clattner at apple.com
Sat Jul 23 12:41:18 PDT 2011
On Jul 23, 2011, at 4:34 AM, Matthieu Moy wrote:
> Chris Lattner <clattner at apple.com> writes:
>> I really do appreciate distributed VCS, but only as staging.
>> Incremental development is crucial for the project and "take this git
>> push with 100K of code" will never be acceptable.
> Incremental development is probably promoted by DVCS far more than
> others. Your comment seems to imply that only the tip of each push is
> important. In the Git world, it usually isn't.
> The flow promoted by Git is precisely to make sure each and every commit
> passes the tests. So, the granularity of "incremental development" is
> really the commit, not how often you merge.
Again, to reiterate, I don't care.
This model is based on the idea of some trusted maintainer doing code review of the branch and then pushing it to mainline as a huge batch when everything is happy and working. This is fundamentally in tension with the LLVM model and I have no desire for us to switch.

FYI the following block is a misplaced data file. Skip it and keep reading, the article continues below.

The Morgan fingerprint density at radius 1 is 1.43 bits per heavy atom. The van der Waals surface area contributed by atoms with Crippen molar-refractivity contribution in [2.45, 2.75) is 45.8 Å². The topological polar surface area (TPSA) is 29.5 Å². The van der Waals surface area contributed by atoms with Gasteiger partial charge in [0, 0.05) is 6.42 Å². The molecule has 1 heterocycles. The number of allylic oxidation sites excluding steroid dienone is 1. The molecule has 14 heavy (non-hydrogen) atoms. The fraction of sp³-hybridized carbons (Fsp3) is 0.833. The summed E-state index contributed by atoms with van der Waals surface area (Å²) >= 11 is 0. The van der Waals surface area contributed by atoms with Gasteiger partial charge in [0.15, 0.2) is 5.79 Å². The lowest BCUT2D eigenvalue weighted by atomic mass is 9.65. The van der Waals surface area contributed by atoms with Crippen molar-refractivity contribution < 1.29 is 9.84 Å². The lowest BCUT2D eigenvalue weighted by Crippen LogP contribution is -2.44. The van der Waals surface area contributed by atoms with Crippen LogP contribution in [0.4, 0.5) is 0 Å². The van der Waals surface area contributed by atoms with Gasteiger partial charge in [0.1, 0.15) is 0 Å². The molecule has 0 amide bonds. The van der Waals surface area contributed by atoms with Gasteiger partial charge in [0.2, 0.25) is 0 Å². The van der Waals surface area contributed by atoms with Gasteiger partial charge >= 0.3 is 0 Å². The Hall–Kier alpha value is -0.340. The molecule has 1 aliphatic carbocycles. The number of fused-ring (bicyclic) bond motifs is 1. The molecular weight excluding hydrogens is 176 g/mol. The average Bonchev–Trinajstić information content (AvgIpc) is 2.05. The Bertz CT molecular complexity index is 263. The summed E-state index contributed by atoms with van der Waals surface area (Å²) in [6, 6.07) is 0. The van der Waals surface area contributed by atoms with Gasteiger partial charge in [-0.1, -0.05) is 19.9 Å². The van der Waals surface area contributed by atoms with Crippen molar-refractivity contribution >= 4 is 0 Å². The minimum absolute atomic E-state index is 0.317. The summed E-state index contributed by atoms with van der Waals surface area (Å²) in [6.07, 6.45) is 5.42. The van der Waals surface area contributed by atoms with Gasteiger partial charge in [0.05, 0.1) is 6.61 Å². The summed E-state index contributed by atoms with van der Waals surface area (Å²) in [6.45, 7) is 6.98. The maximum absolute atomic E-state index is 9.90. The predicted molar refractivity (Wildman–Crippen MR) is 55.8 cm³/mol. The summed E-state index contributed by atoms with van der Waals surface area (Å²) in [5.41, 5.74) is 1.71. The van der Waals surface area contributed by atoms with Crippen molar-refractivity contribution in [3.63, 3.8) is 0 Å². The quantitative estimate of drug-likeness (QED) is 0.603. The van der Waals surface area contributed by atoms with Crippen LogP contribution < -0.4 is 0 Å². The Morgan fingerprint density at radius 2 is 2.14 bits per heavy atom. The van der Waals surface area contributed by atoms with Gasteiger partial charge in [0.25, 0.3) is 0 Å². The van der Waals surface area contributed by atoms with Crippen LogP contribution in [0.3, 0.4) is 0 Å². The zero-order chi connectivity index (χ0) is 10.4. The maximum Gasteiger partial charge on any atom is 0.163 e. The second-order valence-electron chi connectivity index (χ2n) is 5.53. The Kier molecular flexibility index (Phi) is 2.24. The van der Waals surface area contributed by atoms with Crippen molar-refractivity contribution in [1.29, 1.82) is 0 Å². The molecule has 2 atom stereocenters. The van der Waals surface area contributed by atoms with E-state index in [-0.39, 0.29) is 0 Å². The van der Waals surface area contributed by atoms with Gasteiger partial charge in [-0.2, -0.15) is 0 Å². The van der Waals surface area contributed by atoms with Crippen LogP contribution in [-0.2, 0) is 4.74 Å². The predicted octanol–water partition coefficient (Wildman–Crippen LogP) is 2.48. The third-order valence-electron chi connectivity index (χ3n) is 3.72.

> "git bissect" is a good illustration of this. It does not only bissect
> accross the mainline, but it does all along the DAG. For example, if you
> bisect a regression between linux-2.6.38 and linux-2.6.39, you may well
> end up with a guilty commit that was written long before linux-2.6.38,
> but merged in the window between 2.6.38 and 2.6.39.
> In a world where only merges are important, it's acceptable to have a
> history like
> merge feature A
> +- start feature A
> +- oops, typo
> +- oops, forgot a svn add
> +- continue feature A
> +- oops, another fix in first commit
> merge feature B
> With Git's best practice, you may have such history locally, but you
> should not push it as it is. You usually rework your history (things
> like "git rebase -i" are just great for that) to clean it up, and then
> have it accepted by upstream. Ideally, you make sur the testsuite passes
> for each commit before pushing.
> If you like incremental development, you're going to love DVCS.
> Matthieu Moy
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